The pricing and policies for car insurance could undergo major changes after a report by the Office of Fair Trading condemned the market as "dysfunctional".
An investigative report published today by the Office of Fair Trading (OFT) said it found reasons to suspect that certain actions in the current private motor insurance market was leading to unnecessary inflation of prices for premiums, leading to distortion of the competition.
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Consequently the OFT has made a provisional decision to refer the matter to the Competition Commission, which has powers to enforce changes in the motor insurance industry. The final decision on this matter will be confirmed on October 2012.
The report found that the price of motor insurance premiums increased by 12 per cent between 2009 and 2010, and then a further 9 per cent in the first three quarters of 2011.
The OFT now calculates that compared to three years ago the UK's drivers have started paying an extra £225 million a year for their car insurance.
It also concludes that this dramatic rise in cost has been created by insurers who artificially inflate the price of providing replacement vehicles to drivers involved in accidents that weren't their fault.
The OFT found that on average insurers were charging an extra £560 to the cost of a replacement car when compared to a typical rental period.
As a result the OFT's report found that insurers should focus less on pushing rival's prices and instead on the quality and value of their own service to customers.
"It appears the OFT have concerns that the process in which insurance companies operate is resulting in increased premiums for insurers," said regulatory lawyer Derek Millard-Smith.
"There is clearly a fear that after a road traffic accident an at-fault party loses control as regards the repair and hire costs of the not at fault party. The inference is that insurance companies are using preferred repair/hire companies who pay the insurers a fee for referral of work but charge at higher rates.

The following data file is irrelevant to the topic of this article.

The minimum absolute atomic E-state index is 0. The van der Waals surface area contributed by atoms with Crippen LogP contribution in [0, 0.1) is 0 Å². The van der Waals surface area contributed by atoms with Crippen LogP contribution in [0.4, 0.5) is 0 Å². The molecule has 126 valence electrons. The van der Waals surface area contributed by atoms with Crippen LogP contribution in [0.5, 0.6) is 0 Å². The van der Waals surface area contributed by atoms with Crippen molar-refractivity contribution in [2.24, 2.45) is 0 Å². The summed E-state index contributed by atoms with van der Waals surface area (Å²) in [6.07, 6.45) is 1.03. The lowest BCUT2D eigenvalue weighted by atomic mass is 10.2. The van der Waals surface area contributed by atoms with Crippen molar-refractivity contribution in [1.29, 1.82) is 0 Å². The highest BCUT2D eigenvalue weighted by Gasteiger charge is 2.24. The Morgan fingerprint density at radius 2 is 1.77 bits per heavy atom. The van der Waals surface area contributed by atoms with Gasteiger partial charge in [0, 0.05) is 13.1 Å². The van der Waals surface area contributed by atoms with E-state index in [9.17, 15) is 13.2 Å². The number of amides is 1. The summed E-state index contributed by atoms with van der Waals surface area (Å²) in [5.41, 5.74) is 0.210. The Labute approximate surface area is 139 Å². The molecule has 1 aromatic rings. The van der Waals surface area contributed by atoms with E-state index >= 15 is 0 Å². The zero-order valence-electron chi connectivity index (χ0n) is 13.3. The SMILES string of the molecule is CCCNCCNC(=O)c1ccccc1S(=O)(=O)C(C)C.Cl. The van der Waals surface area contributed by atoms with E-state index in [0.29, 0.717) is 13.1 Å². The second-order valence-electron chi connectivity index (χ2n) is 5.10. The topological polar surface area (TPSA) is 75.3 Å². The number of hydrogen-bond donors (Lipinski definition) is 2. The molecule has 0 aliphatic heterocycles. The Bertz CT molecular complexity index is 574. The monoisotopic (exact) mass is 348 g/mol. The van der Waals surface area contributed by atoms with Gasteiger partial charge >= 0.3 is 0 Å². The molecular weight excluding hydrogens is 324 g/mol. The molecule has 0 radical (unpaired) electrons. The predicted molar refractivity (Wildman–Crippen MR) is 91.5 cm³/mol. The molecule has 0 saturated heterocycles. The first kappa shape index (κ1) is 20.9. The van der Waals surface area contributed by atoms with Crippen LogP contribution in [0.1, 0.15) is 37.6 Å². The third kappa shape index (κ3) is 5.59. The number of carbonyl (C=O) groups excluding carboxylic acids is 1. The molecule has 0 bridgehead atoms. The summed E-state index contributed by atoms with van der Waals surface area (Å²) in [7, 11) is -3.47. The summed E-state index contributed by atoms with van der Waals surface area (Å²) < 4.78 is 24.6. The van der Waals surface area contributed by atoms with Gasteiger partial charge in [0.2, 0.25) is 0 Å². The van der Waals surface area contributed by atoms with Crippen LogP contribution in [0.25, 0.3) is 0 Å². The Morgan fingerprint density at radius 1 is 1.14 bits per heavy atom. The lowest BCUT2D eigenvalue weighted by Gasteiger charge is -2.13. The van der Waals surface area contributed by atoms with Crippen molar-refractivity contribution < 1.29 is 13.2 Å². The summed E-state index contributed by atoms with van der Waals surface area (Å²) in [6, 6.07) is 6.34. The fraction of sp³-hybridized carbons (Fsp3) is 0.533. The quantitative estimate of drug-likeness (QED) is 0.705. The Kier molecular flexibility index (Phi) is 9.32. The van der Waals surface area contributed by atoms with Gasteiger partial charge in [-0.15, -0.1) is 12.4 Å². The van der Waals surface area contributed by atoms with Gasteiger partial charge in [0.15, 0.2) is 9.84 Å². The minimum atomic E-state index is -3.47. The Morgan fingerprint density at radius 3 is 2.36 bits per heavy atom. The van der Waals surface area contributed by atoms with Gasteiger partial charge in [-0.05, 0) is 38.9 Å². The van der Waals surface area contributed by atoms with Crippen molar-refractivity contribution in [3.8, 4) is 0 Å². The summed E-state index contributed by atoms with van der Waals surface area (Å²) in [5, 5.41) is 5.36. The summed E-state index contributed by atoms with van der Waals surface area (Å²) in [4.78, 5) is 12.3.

"The overall impact is that repair and hire costs are higher than they should be, and it is the consumer who picks up the bill for this by virtue of increased premiums," said Millard-Smith, who specialises in motoring law.
"At present, the decision to refer insurance companies to the Competition Commission is only provisional, but should a review eventually take place, the overall result may be lower premiums for consumers."
Today's announcement by the OFT to refer their case to the Competition Commision has attracted widespread support from various motoring organisations in Britain.
The executive director of Which?, Richard Lloyd, also backed the OfT report, commenting that an investigation by the Competition Commission would "put an end to bad practices and give consumers a better deal on their car insurance."
The managing director of Retail Motoring Law, Andrew Moody, said: "It is the right decision given the shocking evidence and the move comes as no surprise to me."
The OFT has received some criticism however. The Credit Hire Organisation (CHO) said the report's findings represented just 2 per cent of the car insurance industry's total spending, which is currently estimated at £13 billion a year.
The CHO argues that the hike in insurance premiums was primarily down to the number of claims for whiplash, which are estimated to cost the insurance industry £2 billion every year.
You can read our guide on how whiplash claims and other scams are allowing other people to ramp up the cost of your motor insurance.